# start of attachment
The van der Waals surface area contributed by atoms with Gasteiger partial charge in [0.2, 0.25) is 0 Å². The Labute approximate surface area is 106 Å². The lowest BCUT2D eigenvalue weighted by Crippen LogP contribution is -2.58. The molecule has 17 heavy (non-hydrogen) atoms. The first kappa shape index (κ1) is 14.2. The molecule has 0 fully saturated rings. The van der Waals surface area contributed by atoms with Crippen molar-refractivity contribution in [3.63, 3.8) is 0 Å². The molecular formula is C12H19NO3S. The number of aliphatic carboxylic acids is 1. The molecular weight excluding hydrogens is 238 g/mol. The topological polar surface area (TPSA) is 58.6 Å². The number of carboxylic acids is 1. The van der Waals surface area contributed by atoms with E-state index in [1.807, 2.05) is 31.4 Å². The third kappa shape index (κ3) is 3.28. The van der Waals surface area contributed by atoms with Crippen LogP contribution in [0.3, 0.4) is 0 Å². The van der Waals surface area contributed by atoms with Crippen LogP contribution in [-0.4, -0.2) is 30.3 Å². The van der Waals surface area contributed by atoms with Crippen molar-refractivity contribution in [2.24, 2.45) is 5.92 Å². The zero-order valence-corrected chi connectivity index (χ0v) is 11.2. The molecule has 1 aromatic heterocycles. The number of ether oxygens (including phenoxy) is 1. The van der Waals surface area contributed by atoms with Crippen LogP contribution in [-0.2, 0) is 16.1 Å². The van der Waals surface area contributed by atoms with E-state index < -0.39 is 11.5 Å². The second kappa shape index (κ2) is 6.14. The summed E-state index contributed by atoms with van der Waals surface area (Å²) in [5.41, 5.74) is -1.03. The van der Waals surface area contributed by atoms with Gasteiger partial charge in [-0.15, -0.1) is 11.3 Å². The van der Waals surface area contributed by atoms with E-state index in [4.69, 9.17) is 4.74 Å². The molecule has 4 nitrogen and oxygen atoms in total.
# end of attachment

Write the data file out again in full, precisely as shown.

The van der Waals surface area contributed by atoms with Gasteiger partial charge in [0.2, 0.25) is 0 Å². The Labute approximate surface area is 106 Å². The lowest BCUT2D eigenvalue weighted by Crippen LogP contribution is -2.58. The molecule has 17 heavy (non-hydrogen) atoms. The first kappa shape index (κ1) is 14.2. The molecule has 0 fully saturated rings. The van der Waals surface area contributed by atoms with Crippen molar-refractivity contribution in [3.63, 3.8) is 0 Å². The molecular formula is C12H19NO3S. The number of aliphatic carboxylic acids is 1. The molecular weight excluding hydrogens is 238 g/mol. The topological polar surface area (TPSA) is 58.6 Å². The number of carboxylic acids is 1. The van der Waals surface area contributed by atoms with E-state index in [1.807, 2.05) is 31.4 Å². The third kappa shape index (κ3) is 3.28. The van der Waals surface area contributed by atoms with Crippen LogP contribution in [0.3, 0.4) is 0 Å². The van der Waals surface area contributed by atoms with Crippen LogP contribution in [-0.4, -0.2) is 30.3 Å². The van der Waals surface area contributed by atoms with Crippen molar-refractivity contribution in [2.24, 2.45) is 5.92 Å². The zero-order valence-corrected chi connectivity index (χ0v) is 11.2. The molecule has 1 aromatic heterocycles. The number of ether oxygens (including phenoxy) is 1. The van der Waals surface area contributed by atoms with Crippen LogP contribution in [-0.2, 0) is 16.1 Å². The van der Waals surface area contributed by atoms with E-state index < -0.39 is 11.5 Å². The second kappa shape index (κ2) is 6.14. The summed E-state index contributed by atoms with van der Waals surface area (Å²) in [5.41, 5.74) is -1.03. The van der Waals surface area contributed by atoms with Gasteiger partial charge in [-0.15, -0.1) is 11.3 Å². The van der Waals surface area contributed by atoms with E-state index in [4.69, 9.17) is 4.74 Å². The molecule has 4 nitrogen and oxygen atoms in total.